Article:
Javascript: Question re prototpyes

Why would I want to use Object.create() when I can just assign one object’s prototype to another object’s prototype?

function Thingy() {}
Thingy.prototype.change = function () {
  return this.char1 + this.char2;
function Thingamajig(param1, param2) {
  this.char1 = param1;
  this.char2 = param2;
Thingamajig.prototype = Thingy.prototype;

var thingy1 = new Thingy();
var thingamajig1 = new Thingamajig(1, 2);


Thanks in advance.

Your posted example above is about classical (I’d say archaic) inheritance.

For more than half a decade already the modern way of doing that is via keywords class, extends and super:

Below’s your sketch rewritten to use modern inheritance:

'use strict';

class Thingy {
  change() {
    return this.char1 + this.char2;

class Thingamajig extends Thingy {
  constructor(param1, param2) {
    this.char1 = param1;
    this.char2 = param2;

const thingy1 = new Thingy(),
      thingamajig1 = new Thingamajig(1, 2);

alert(thingamajig1.change()); // 3

Back to your classical inheritance example, why is Thingamajig.prototype = Thingy.prototype; wrong?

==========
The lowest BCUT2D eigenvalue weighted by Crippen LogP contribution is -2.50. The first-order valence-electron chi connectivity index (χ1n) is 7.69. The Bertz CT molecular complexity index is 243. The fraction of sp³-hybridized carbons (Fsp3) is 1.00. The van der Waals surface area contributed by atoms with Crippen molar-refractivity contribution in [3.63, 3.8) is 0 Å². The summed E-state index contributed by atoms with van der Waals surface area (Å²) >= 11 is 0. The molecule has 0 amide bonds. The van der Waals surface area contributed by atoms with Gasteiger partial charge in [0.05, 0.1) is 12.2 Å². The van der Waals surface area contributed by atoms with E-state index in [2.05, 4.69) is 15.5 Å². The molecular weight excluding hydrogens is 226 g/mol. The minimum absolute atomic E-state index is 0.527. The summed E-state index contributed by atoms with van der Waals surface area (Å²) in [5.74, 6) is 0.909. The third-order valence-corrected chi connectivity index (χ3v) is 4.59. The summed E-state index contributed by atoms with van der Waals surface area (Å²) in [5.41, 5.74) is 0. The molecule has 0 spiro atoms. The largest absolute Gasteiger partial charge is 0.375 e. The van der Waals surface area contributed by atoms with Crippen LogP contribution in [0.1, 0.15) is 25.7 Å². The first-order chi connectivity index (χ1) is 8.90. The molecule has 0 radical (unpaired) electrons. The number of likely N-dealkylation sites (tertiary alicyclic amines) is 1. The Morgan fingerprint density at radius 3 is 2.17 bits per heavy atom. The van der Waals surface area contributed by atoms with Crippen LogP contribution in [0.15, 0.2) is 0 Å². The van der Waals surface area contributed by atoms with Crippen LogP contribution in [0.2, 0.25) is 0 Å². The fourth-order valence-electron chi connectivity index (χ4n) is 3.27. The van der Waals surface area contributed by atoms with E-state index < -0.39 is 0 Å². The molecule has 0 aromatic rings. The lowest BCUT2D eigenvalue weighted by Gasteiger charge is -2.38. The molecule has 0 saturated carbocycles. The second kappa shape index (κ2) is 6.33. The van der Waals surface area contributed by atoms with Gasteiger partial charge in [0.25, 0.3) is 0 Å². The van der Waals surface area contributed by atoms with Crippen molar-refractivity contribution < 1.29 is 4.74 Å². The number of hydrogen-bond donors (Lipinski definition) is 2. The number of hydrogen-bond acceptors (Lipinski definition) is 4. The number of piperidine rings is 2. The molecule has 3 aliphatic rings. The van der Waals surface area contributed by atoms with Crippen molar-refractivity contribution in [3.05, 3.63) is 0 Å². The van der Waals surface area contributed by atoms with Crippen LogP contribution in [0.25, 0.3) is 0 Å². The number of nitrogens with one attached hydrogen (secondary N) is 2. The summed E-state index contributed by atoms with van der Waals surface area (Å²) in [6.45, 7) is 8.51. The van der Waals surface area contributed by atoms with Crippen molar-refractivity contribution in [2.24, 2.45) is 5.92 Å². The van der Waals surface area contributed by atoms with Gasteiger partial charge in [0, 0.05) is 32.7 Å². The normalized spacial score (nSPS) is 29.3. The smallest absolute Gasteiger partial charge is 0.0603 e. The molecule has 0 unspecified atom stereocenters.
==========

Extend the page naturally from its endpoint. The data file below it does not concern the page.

B/c you don’t add anything to Thingamajig, your sketch works w/o any glitches.

But the moment you decide to add any new methods to Thingamajig you will notice those would show up on Thingy as well.

B/c both Thingy & Thingamajig are sharing the same object prototype{}.

So instead of assigning Thingy.prototype{} to Thingamajig.prototype{} you would want a clone of the former.

That’s where Object.create() comes in:

Thingamajig.prototype = Object.create(Thingy.prototype);

This time we’re assigning a clone of Thingy.prototype{} to Thingamajig.prototype{}.

So they’re not alias to the same prototype{} object anymore.

And thus we can make changes to Thingamajig.prototype{} w/o having those reflected back to Thingy.prototype{}.

However, we’ve got 1 more detail to deal w/.

Due to Thingamajig.prototype{} reassignment, we end up losing its original prototype{}.constructor() function:

And instead it points to Thingy constructor function.

In order to amend that, we need to reassign that back to Thingamajig:
Thingamajig.prototype.constructor = Thingamajig;

So we actually need 2 steps for a correctly classical inheritance:

Thingamajig.prototype = Object.create(Thingy.prototype);
Thingamajig.prototype.constructor = Thingamajig;

P.S.: Object.create() doesn’t actually clone an object, but rather creates an empty 1 w/ its __proto__ pointing to the 1st passed object parameter:


Thanks for your reply. For my purpose, I am using an old environment which does not support ES6, so I am forced to use the outdated ways. Thanks again.

You can use to convert modern JS to old JS when you’re ready to deploy it: :bulb:

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